Electronic Proportioning Valve: Doing More With Less Hardware
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Electronic Proportioning Valve: Doing More With Less Hardware

Anti-lock brake systems (ABS) and the HCU are replacing proportioning, combination and other valves to change the braking forces in the front and rear. This is called Electronic Brake Distribution (EBD) and it can dynamically change the proportioning to take into account if the vehicle is turning or is loaded.

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Anti-lock brake systems (ABS) and the HCU are replacing proportioning, combination and other valves to change the braking forces in the front and rear. This is called Electronic Brake Distribution (EBD) and it can dynamically change the proportioning to take into account if the vehicle is turning or is loaded.

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The system can also use EBD to perform a “soft stop.” This routine is performed when a vehicle is slowing at low speeds and the brake force is varied in the front and rear so the vehicle’s attitude is controlled and weight is evenly transferred. This means a flatter and more stable stop.

If the ABS light it on, the system may go into a default setting with a static braking force distribution level. The customer may notice lock-up or difficulty modulating pedal force.

The software running the EBD system is calibrated by engineers to the vehicle in computer simulations and on test tracks. Most of the time they get it right. But, sometimes problems are not discovered until the vehicle is on the road being driven by the public.

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Sometimes the program/calibration for the ESC system needs a little “tweaking” due to changes in the vehicle, like a new tire size, vehicle weight or unforeseen driver behaviors. This is where SAE J2534 reflashing comes into play. Some OEMs like Honda and Chrysler have released updates to enhance pad wear and other braking behaviors.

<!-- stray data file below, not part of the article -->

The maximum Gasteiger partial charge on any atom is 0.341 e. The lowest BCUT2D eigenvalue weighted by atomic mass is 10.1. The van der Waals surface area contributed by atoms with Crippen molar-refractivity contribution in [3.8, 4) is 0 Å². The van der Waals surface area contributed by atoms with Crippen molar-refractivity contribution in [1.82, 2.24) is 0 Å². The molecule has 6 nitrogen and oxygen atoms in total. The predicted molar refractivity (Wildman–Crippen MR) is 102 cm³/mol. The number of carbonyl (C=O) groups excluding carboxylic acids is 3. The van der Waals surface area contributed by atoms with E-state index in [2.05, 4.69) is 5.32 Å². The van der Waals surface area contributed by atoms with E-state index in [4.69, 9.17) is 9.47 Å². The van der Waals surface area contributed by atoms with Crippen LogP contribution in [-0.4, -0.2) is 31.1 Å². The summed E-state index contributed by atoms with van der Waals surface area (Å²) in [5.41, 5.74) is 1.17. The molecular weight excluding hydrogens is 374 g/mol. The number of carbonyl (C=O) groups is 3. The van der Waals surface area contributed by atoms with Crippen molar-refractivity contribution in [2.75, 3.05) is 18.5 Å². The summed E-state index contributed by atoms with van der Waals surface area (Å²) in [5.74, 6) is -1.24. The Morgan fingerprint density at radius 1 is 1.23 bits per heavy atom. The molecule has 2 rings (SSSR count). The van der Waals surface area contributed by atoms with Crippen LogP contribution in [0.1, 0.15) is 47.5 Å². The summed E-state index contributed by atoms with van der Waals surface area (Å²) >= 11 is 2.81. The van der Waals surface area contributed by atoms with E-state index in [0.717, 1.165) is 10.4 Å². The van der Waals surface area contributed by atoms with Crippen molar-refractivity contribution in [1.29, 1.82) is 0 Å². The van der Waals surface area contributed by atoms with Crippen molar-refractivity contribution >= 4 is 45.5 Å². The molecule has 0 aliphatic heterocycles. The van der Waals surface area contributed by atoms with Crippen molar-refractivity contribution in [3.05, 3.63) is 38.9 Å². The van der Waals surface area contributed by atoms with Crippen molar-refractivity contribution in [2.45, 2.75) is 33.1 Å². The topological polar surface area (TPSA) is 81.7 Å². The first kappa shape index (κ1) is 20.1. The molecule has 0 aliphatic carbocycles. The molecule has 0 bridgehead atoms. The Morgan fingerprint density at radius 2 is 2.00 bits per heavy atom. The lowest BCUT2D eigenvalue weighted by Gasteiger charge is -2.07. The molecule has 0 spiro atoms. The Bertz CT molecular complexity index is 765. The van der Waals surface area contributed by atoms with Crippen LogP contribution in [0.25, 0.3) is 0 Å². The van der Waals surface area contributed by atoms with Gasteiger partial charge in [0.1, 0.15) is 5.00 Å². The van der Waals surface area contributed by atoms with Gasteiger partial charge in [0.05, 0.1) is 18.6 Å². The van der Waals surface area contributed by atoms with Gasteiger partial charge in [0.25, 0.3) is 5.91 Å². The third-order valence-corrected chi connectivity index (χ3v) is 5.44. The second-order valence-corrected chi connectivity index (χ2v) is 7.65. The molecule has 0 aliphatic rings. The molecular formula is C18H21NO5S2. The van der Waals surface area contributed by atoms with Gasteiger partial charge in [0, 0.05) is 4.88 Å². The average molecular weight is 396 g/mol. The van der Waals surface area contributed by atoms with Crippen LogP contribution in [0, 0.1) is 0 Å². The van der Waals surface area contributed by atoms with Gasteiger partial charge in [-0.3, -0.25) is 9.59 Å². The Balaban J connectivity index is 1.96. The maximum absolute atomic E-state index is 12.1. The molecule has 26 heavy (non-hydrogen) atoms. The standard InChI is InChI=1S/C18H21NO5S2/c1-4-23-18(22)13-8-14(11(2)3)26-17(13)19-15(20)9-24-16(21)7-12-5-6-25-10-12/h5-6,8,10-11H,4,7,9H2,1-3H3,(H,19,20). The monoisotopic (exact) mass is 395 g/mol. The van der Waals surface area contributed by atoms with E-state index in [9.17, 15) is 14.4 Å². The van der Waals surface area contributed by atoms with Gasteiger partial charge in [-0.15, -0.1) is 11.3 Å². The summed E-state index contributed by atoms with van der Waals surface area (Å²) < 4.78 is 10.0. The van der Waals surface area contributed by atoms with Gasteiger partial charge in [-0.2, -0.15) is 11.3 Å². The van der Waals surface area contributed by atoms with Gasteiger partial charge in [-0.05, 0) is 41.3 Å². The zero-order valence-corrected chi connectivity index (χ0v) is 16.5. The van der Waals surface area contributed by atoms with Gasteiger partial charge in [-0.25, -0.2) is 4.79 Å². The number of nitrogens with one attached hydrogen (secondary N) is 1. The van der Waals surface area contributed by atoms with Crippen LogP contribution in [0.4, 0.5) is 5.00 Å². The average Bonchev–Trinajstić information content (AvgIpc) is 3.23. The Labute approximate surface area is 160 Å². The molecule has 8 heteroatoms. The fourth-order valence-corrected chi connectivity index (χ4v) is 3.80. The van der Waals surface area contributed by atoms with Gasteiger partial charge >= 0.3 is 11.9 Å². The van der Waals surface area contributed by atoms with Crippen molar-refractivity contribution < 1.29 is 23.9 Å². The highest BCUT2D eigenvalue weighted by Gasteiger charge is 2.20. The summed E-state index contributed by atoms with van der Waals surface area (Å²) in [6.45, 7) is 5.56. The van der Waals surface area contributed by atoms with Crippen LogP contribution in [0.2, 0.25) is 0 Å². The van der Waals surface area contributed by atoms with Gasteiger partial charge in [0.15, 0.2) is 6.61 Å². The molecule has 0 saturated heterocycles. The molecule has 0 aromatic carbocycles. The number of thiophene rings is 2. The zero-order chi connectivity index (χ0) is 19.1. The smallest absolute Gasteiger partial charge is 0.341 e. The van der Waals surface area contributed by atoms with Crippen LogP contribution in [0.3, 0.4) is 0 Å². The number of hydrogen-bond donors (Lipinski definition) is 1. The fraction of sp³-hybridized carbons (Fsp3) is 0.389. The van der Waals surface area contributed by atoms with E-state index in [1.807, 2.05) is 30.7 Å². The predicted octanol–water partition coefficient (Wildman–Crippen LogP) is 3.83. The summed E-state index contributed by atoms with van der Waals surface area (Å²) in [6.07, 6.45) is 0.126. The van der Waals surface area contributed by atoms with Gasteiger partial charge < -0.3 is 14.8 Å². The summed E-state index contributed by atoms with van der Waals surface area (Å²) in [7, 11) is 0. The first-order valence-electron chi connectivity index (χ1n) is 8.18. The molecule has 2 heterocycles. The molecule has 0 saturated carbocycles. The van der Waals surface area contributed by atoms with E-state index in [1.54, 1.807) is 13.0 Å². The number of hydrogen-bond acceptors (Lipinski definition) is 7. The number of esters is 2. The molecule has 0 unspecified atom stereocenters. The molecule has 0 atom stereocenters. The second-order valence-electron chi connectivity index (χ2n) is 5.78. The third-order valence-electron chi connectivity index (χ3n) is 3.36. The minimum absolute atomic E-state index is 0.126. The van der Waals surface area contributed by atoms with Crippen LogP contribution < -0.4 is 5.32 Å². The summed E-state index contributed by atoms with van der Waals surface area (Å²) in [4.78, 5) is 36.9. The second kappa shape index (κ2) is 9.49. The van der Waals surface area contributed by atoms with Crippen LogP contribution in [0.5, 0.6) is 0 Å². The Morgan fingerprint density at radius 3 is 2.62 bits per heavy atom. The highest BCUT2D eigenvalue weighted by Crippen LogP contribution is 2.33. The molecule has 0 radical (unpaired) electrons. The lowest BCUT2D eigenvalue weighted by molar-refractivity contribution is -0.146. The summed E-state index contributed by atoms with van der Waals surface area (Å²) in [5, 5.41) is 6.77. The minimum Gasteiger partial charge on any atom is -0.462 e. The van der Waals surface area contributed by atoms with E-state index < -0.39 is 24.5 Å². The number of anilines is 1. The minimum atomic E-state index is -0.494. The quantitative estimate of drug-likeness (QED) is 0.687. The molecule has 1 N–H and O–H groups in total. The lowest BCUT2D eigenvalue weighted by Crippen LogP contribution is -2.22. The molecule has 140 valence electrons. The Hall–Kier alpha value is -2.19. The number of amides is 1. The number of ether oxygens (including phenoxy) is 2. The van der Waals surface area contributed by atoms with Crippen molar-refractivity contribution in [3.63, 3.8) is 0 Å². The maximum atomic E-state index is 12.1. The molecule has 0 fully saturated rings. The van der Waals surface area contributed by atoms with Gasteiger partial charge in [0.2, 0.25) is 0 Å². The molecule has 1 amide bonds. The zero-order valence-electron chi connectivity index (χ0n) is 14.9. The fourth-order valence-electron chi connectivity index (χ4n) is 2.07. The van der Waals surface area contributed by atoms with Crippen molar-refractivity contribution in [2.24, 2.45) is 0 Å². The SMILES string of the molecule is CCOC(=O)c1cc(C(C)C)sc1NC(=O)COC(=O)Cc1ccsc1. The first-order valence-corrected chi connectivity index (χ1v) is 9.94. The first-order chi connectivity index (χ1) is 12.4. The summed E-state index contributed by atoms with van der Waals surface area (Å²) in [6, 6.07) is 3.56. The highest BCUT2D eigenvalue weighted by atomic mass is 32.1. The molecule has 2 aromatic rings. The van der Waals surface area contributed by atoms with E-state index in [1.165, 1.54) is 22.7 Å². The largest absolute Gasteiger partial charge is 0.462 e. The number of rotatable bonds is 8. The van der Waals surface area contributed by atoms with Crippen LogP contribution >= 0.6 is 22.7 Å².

This is why checking TSBs on a vehicle is critical if the customer or technician notices abnormal wear problems like the rear brakes wearing out before the fronts.

Most OEMs are very protective of their reflash programs. The growing trend is that the new program does not reside on the hard drive or memory of the reflash tool. Instead, the program is directly burned onto the module from the internet. Most of the OEMs site piracy and intellectual property concerns, which is valid since the cost to write the code and test the calibrations is very expensive.

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Ford issued TSB 11-7-14 in 2011 concerning premature front brake pad wear on 2010 and certain 2011 Transit models. When the engineers at Ford “Americanized” the Transit, they left the brake calibrations alone, but changed to a non-asbestos organic (NAO) pad that had less noise. The solution was new front brake pads and a reprogramming of the ABS module on the AdvanceTrac vehicle.

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If there is a DTC in the ABS module specifically for the HCU, or if there are two or more wheel speed sensor DTCs, the EBD will be disabled. When the EBD is disabled, the ABS warning indicator, the red brake warning indicator and the sliding car icon will be illuminated.

The number one complaint by Transit Connect drivers is brake pad and shoe life. Most of these complaints can be traced back to two sources. First, ABS system problems that disable the EBD and cause the system to go into a failsafe mode that does not adjust brake bias like it should. Second, inexpensive pads and shoes that do not work well together. This can cause either the front or rear to work harder.

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Honda Accord

Electronic brake proportioning (also called Electronic Brake Distribution or EBD) was introduced on some Honda models in 2006, and all 2011 Honda vehicles, except the S2000, now have EBD. With electronic brake proportioning, pressure from the master cylinder is routed equally to the front and rear brakes. There is no mechanical proportioning valve in the brake system. Instead, the anti-lock brake system (ABS) controls what happens at the brakes.

On some 2008-‘09 Honda Accords, the stock programming for the EBD system caused premature rear pad wear. Typically, the rear pads would only last 12,000 to 20,000 miles. The fix for this problem is a reflash of the ABS system and improved brake pads.

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VW

2The rear pads and rotors on a 2005-2011 VW Jetta or Golf will typically wear out faster than the front brakes. The Volkswagens of this generation have electronic brake distribution, and under normal stopping conditions, the system will use the rear brakes more than the front. This prevents nosedive and makes for a more pleasant braking event. There is no cure for this. According to the repair information, Volkswagen has not released an updated calibration for the system. The front pads have electronic wear sensors, but the rear pads do not on most models.

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